The delivery mechanism for this ransomware was also unique in that it appeared to sneak in with a very common update to the Transmission software. Most users simply perform these updates without thought, and that’s where the ransomware was hidden–in a seemingly normal text RTF document. Once the malware executes, it silently begins to encrypt the user files in the background–as well as any Time Machine backups–and then alerts the user to pay 1 bitcoin (which is equal to about $400) to unlock the files. By using Bitcoin to pay the ransom, the transactions become virtually untraceable.

Here’s what you need to know about this ransomware if you are using Transmission on a Macintosh:

  1. Immediately perform an upgrade to the Transmission software if you are currently running version 2.90. The currently unaffected version is now 2.92 and can be found at the Transmission website located here.
  2. The malware can take up to 3 days to begin work when installed.
  3. Apple has revoked the security certificate for the malicious software, which should stop it from being installed in the future.
  4. The Transmission authors have removed the malicious installers from their website, however, the malicious software still seems to be under development.
  5. The infected Transmission installers include an extra file (which looks like a text file) named General.rtf in the Transmission.app/Contents/Resources directory.
  6. Upon execution, the ransomware will create 3 files called “.kernel_pid”, “.kernel_time” and “.kernel_complete” in the ~/Library directory. It will then attempt to sleep for about 3 days before continuing.
  7. The user will then receive a text file explaining how to decrypt the files by purchasing a bitcoin and paying it to a particular address.
  8. The malware will encrypt many types of files, including documents, photos, audio and video, archive files, email and database files.
  9. Users should check /Applications/Transmission.app/Contents/Resources/ to see if a file called General.rtf exists. If so, delete your copy of Transmission immediately.
  10. Users can check Activity Monitor for a process called “kernel_service” in the list. If you see this process, select the process and choose “Open Files and Ports” and see if it contains a filename such as “/Users/<user_name>/Library/kernel_service,” which is most probably the main process of this ransomware. You can force quit this process by choosing “Quit –> Force Quit”
  11. Users should check for files with the names “.kernel_pid”, “.kernel_time”, “.kernel_complete” and “kernel_service” located in the ~/Library directory on the Mac. These files can be safely deleted.
  12. Apple will now present a message telling the user that they can no longer install an infected version of Transmission. All that they can do is to eject the disk image.

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Has Your Apple ID Account Been “Frozen?”

Phishing for Apple ID AccountsThere’s another new scam going around that appears to be from places such as “katzweb.net” and other sites telling you that your AppleID account has been “frozen,” and that you should “verify your account.” This is complete nonsense and a horrible “phishing” attempt. Phishing is when a person or company that is not the real person or company attempts to get private and sensitive information from you, such as credit card numbers or social security numbers. This is NOT real and you should NEVER give your personal data away in these instances. Unless you are directly talking to an Apple employee (via the Apple.com website or 1-800-APL-CARE support line), you will have serious issues when these sites get your personal data.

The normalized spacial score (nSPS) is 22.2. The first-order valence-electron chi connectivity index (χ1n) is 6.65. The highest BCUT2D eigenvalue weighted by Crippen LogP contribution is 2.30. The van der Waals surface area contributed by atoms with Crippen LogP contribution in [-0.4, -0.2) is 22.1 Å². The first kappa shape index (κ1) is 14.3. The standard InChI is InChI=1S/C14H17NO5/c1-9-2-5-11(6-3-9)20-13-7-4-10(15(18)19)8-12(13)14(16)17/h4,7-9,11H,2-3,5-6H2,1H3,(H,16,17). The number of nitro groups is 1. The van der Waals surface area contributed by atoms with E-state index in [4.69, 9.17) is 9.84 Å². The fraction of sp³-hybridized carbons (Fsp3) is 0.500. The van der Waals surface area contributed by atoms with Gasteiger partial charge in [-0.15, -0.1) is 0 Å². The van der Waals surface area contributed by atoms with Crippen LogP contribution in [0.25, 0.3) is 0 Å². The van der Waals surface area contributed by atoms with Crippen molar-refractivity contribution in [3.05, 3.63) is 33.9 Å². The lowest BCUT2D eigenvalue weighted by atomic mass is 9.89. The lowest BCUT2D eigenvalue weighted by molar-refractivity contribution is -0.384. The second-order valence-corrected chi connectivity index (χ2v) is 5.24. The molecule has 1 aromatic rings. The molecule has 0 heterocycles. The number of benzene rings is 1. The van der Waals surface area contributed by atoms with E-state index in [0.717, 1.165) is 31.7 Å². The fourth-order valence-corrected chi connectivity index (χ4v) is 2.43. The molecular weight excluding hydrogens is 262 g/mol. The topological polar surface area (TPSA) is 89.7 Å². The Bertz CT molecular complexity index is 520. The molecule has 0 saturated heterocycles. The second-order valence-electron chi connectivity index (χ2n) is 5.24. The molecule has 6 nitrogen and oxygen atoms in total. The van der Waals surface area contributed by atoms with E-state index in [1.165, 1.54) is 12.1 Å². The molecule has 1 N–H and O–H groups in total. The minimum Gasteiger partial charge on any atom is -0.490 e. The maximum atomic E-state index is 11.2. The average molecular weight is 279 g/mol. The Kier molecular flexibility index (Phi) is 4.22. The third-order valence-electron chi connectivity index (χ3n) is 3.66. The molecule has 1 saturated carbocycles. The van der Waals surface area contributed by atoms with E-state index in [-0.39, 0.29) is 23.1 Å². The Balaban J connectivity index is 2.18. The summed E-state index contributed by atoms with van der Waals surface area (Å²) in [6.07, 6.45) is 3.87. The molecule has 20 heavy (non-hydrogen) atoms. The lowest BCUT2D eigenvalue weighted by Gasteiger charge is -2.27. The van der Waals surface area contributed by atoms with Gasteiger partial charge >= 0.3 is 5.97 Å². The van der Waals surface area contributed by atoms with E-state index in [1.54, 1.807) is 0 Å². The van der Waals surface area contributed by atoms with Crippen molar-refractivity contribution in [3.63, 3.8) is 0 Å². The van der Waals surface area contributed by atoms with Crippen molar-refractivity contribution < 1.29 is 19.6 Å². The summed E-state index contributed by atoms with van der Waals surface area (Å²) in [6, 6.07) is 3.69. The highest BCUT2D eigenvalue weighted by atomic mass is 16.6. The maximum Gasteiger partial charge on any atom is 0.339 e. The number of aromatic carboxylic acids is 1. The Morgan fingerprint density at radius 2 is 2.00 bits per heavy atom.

If you are contacted by anyone or any company requesting data that has anything to do with an AppleID, you should forward that suspicious (although very real looking) email to Apple support located at reportphishing@apple.com. They will be able to determine if this was a real or fake request and they will contact you directly.

Be safe out there!

Issues with AppSo crashes and high CPU use on a Mac?

High Mac AppSo UseWe had a client report today about a strange thing that has started to happen on their Mac. They complain that the computer will begin to work fine, and slowly over time, the Mac will grind to a halt and begin to crash and freeze at times. They checked the Activity Monitor and noticed a process called “AppSo” taking up huge amounts of memory and processor usage. As it turns out, chances are pretty good that this Mac has a trojan horse installed onto it, probably from installing fake online-based utility programs like “Install Mac,” or “MacKeeper.” You may also see a pop-up window that says “Please run InstallMac compatibility test and updates for the upcoming Mac OSX.” These programs typically have full access to your Mac, and then proceed to install backdoor programs to capture your data and make it appear as if your Mac is having problems (which it creates).

So, we have to first determine if we in fact are infected by these types of Trojan Horse programs. It’s pretty easy to determine by going to the “Go” menu and choosing “Go To Folder…” in the Macintosh finder. When the search box appears, type in this path:

~/Library/LaunchAgents

That is the user library, not the system library. Inside this folder, look for some files that look like the following examples:

something.ltvbit.plist

something.download.plist